I'm feeling cranky. Why you ask? Am I not getting enough bran in my morning cereal? No, that's not the problem.
Has my panty hose finally become so tight that the circulation to my head has been substantially diminished, you query? Nope, but nice guess.
Have they stopped producing Pepsi or Ballreich potato chips? No, thank goodness that's not it either.
No, the crankiness started a few days ago when I first heard about the Presidential/Congressional rebate they want to send my way. Sure, at first, I was excited at the prospect of a bunch of Benjamin Franklin's making their way into my waiting palms. But then I got to thinking about the reason this wad of cash was coming my way.
Both Washington and leading economists are worried about a recession (though the “experts” keep telling us that we have a fundamentally sound economy). The folks in Washington suddenly realized in an “I could have had a V-8 moment” that you and I were spending more on groceries, gas and utilities and were therefore no longer spending money on non-essential things.
All this fiscal responsibility on our part has been affecting the fundamentally sound economy in a fundamentally unsound way. (Hey, aren't these the same people who keep telling us we need to save more for retirement? Gees, I wish they would make up their minds!)
And this led me to think about other items I am now spending more money on than I had in the past, like, for example, NARA reproductions.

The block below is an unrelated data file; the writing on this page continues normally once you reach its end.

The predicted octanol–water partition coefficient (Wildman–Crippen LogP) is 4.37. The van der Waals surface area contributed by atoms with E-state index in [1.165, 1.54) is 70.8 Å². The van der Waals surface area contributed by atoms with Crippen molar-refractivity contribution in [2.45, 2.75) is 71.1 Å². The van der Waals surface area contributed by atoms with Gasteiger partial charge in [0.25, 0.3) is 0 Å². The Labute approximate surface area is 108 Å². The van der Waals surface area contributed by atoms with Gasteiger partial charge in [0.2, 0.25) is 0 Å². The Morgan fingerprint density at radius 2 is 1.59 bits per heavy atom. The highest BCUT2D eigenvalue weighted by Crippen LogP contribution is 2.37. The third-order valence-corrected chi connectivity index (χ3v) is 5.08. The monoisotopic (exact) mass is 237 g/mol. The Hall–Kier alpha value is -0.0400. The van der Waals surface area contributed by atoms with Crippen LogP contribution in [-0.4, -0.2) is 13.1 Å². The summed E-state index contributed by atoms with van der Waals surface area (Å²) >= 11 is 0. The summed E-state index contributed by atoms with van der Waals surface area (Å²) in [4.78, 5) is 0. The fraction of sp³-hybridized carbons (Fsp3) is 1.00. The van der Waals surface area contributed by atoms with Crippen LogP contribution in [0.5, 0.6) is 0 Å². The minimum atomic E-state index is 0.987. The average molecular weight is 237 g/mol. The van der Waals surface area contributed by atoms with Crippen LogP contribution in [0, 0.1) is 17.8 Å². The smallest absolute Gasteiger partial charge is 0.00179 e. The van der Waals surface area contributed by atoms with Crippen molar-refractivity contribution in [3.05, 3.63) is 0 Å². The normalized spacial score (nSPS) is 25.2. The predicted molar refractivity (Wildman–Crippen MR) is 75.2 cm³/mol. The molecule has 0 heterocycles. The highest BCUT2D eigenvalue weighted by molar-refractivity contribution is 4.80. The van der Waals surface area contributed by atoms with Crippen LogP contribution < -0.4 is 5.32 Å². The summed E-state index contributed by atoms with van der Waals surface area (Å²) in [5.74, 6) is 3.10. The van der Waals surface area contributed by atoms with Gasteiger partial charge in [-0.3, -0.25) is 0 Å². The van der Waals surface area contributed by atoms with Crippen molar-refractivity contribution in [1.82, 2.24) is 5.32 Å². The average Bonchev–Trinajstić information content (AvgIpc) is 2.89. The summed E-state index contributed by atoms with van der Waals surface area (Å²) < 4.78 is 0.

NARA imposed a 103% increase last October on reproductions of Civil War pension files, and a 131% increase on land entry files. All of which NARA said they needed in order to cover the cost of doing these reproductions. Except of course, initially they said they really, truly, absolutely needed a 238% increase on the Civil War pension files and I don't know, maybe it was just a case of somebody's calculator needing new batteries, because when all was said and done they only needed a 103% increase. (But that was only for the first 100 pages, anything after that they decided they needed an additional $.65 a page.)
So the 26 pages that I received in great-great-grandpa's Civil War pension package, which cost $1.43 per page, would now cost me $2.88 a page. And the cost of GGGG grandpa Ezekial Anderson's compiled 1812 military record, which cost me $8.50 for each of the two pages it contained, and would now cost me $12.50 per page. The four pages in GGG grandpa Joseph Good's land entry file, which cost $4.44 per page, would now cost $10 a page. Well, you get the idea. (I did get a bargain of 160 pages for $37, which would now cost $ 114 — boy am I laughing myself silly over that one!)
The joke is, of course, that you never know exactly what you are going to get when you order from NARA. Twenty-six pages or a hundred pages — it's all a mystery until you open up the nice little envelope. Of course, you are dealing with the government, so you can feel safe that they will charge you in an appropriate fair, what it cost them manner.
Anyway, the whole idea of the IRS, a governmental entity, sending me money so I could turn around and send the money back to NARA, another governmental entity, seemed kind of ironic — and irony very often makes me cranky. Maybe I SHOULD go check the bran content in my morning cereal.
This is me ranting — Until Next Time!
For a serious look at the valuable information to be gleaned from Civil War pension files, see a series of posts at “Genealogy — Diggin up Dirt” http://catrackgraphics.spaces.live.com/default.aspx?mkt=en-US&partner=Live.Spaces
starting with the January 5th post “The Fat File” and running through the January 20th post “Clearing Up Facts.”
Note this post first published online, January 28, 2008, at Desktop Genealogist Blog at The News-Messenger Online http://www.thenews-messenger.com/apps/pbcs.dll/section?Category=BLOGS02
Family Tree Maker 2017 News - March 2017
4 hours ago